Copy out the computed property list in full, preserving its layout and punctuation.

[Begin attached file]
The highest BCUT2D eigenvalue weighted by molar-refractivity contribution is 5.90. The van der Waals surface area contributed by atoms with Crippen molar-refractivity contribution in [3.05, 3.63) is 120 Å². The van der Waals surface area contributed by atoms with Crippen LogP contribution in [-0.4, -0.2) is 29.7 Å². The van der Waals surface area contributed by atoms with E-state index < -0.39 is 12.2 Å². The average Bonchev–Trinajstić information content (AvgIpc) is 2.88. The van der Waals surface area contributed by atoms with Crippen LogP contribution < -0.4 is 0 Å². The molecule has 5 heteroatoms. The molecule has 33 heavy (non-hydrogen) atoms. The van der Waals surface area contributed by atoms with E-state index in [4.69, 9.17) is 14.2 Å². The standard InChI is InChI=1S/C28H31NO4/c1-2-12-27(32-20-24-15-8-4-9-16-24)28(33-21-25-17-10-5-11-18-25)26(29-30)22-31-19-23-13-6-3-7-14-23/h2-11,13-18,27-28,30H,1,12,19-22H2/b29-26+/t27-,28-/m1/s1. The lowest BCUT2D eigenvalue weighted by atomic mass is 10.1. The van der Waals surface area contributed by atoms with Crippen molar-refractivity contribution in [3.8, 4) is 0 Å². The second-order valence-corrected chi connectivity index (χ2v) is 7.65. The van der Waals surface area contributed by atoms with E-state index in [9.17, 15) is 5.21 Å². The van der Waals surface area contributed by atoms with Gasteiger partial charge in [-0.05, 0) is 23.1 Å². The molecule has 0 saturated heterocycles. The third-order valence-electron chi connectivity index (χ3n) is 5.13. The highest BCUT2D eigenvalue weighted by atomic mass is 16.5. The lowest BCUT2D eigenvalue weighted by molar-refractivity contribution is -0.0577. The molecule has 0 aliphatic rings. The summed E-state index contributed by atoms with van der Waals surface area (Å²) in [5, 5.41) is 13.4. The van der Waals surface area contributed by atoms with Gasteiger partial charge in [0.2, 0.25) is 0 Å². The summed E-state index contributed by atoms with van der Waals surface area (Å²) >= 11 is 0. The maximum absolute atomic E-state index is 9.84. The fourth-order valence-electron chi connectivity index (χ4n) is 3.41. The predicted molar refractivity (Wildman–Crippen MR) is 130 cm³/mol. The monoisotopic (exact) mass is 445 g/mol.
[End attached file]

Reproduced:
The highest BCUT2D eigenvalue weighted by molar-refractivity contribution is 5.90. The van der Waals surface area contributed by atoms with Crippen molar-refractivity contribution in [3.05, 3.63) is 120 Å². The van der Waals surface area contributed by atoms with Crippen LogP contribution in [-0.4, -0.2) is 29.7 Å². The van der Waals surface area contributed by atoms with E-state index < -0.39 is 12.2 Å². The average Bonchev–Trinajstić information content (AvgIpc) is 2.88. The van der Waals surface area contributed by atoms with Crippen LogP contribution < -0.4 is 0 Å². The molecule has 5 heteroatoms. The molecule has 33 heavy (non-hydrogen) atoms. The van der Waals surface area contributed by atoms with E-state index in [4.69, 9.17) is 14.2 Å². The standard InChI is InChI=1S/C28H31NO4/c1-2-12-27(32-20-24-15-8-4-9-16-24)28(33-21-25-17-10-5-11-18-25)26(29-30)22-31-19-23-13-6-3-7-14-23/h2-11,13-18,27-28,30H,1,12,19-22H2/b29-26+/t27-,28-/m1/s1. The lowest BCUT2D eigenvalue weighted by atomic mass is 10.1. The van der Waals surface area contributed by atoms with Crippen molar-refractivity contribution in [3.8, 4) is 0 Å². The second-order valence-corrected chi connectivity index (χ2v) is 7.65. The van der Waals surface area contributed by atoms with E-state index in [9.17, 15) is 5.21 Å². The van der Waals surface area contributed by atoms with Gasteiger partial charge in [-0.05, 0) is 23.1 Å². The molecule has 0 saturated heterocycles. The third-order valence-electron chi connectivity index (χ3n) is 5.13. The highest BCUT2D eigenvalue weighted by atomic mass is 16.5. The lowest BCUT2D eigenvalue weighted by molar-refractivity contribution is -0.0577. The molecule has 0 aliphatic rings. The summed E-state index contributed by atoms with van der Waals surface area (Å²) in [5, 5.41) is 13.4. The van der Waals surface area contributed by atoms with Gasteiger partial charge in [0.2, 0.25) is 0 Å². The summed E-state index contributed by atoms with van der Waals surface area (Å²) >= 11 is 0. The maximum absolute atomic E-state index is 9.84. The fourth-order valence-electron chi connectivity index (χ4n) is 3.41. The predicted molar refractivity (Wildman–Crippen MR) is 130 cm³/mol. The monoisotopic (exact) mass is 445 g/mol.